A genetic mutation associated with childhood glaucoma is reported in the Journal of Clinical Investigation this week. In the study, a team led by scientists from Boston Children's Hospital analyzed whole-exome sequencing data from a family of European ancestry with congenital glaucoma. They identified a heterozygous missense variant in thrombospondin 1 (THBS1), a protein known to be involved in angiogenesis and other biological processes, in those with early-onset disease but not unaffected individuals. In follow-on experiments, the mutation, which alters a highly conserved amino acid, was found among childhood glaucoma sufferers from three unrelated and ethnically diverse families. The researchers then developed a mouse model with the THBS1 mutation, which showed symptoms of glaucoma. They also demonstrated that the mutation leads to misfolding of the THBS1 protein, causing the buildup of extracellular matrix proteins in the structures of the eye involved with regulating intraocular pressure (IOP). This elevated IOP — a hallmark of glaucoma — damages the optic nerve and results in the loss of retinal ganglion cells. "These results further support a role for THBS1 in the regulation of intraocular fluid dynamics and IOP and provide new opportunities for genetic testing and therapeutic intervention," the study's authors write.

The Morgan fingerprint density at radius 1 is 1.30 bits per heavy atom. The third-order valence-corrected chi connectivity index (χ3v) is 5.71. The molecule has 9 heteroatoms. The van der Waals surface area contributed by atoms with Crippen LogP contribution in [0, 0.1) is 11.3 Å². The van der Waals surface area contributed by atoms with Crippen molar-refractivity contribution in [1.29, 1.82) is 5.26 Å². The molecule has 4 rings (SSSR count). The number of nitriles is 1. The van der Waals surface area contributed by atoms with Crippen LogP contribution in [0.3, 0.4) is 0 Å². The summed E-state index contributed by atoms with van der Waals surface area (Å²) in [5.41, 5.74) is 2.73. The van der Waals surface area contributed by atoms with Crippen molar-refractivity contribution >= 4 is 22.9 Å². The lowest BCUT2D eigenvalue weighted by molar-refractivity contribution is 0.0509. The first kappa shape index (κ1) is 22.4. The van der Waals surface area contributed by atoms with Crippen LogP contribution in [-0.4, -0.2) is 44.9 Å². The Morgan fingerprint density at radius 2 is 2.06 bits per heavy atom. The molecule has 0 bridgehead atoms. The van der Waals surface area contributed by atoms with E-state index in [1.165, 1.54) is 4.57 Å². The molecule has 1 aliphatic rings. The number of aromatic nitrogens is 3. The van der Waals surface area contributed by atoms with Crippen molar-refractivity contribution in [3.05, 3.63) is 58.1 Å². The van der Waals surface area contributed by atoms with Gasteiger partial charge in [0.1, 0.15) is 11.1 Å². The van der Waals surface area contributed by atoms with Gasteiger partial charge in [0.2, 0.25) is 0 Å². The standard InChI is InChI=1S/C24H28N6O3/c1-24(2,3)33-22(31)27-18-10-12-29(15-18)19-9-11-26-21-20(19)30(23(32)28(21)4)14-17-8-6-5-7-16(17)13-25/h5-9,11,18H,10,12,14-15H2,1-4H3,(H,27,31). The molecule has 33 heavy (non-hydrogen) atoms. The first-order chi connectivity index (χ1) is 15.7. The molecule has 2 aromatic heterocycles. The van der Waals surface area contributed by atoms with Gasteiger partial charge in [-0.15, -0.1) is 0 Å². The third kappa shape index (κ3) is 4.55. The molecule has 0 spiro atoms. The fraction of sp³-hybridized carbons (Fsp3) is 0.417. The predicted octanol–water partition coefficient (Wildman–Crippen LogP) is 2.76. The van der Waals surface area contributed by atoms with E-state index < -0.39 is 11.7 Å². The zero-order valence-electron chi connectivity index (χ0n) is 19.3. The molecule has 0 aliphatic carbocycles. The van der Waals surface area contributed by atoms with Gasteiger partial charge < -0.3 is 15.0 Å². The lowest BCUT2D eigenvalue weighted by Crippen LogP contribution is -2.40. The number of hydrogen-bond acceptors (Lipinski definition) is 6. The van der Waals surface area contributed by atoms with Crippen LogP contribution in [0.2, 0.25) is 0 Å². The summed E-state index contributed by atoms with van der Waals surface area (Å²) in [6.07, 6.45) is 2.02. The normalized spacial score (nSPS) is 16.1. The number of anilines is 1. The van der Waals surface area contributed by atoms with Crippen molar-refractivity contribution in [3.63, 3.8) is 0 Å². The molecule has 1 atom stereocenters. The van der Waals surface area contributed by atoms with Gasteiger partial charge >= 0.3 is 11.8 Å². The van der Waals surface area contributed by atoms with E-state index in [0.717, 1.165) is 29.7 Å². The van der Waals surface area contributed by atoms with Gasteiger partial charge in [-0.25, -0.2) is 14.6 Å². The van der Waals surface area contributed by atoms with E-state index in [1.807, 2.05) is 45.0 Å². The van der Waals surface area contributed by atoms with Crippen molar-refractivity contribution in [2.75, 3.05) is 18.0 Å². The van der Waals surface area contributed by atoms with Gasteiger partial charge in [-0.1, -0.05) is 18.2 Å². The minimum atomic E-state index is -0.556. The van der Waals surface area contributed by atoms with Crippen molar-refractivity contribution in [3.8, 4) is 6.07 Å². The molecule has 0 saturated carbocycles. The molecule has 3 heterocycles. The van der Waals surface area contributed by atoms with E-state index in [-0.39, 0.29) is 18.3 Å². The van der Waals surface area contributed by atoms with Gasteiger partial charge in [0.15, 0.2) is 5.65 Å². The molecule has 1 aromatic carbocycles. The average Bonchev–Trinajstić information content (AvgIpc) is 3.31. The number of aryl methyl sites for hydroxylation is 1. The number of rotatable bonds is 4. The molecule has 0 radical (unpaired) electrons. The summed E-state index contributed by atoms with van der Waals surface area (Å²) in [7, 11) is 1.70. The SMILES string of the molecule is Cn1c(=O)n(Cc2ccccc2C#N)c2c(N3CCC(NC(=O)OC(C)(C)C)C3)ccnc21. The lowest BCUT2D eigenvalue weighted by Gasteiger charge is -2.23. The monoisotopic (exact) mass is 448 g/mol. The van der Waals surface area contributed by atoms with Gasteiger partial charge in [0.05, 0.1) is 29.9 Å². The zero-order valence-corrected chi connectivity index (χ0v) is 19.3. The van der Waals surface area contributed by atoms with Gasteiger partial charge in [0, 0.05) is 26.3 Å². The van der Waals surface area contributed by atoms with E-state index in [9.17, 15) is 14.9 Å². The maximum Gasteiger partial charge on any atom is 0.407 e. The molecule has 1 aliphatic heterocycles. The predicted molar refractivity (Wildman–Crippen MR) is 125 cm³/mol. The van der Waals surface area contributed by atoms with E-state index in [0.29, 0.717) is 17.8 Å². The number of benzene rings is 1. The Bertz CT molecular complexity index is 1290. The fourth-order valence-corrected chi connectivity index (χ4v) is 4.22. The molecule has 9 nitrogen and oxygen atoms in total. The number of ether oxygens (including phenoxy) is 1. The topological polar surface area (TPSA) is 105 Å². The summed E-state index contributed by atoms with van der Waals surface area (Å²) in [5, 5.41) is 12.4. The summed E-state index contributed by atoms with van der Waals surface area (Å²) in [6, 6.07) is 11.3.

Study Uncovers Genetic Mutation in Childhood Glaucoma
Dec 02, 2022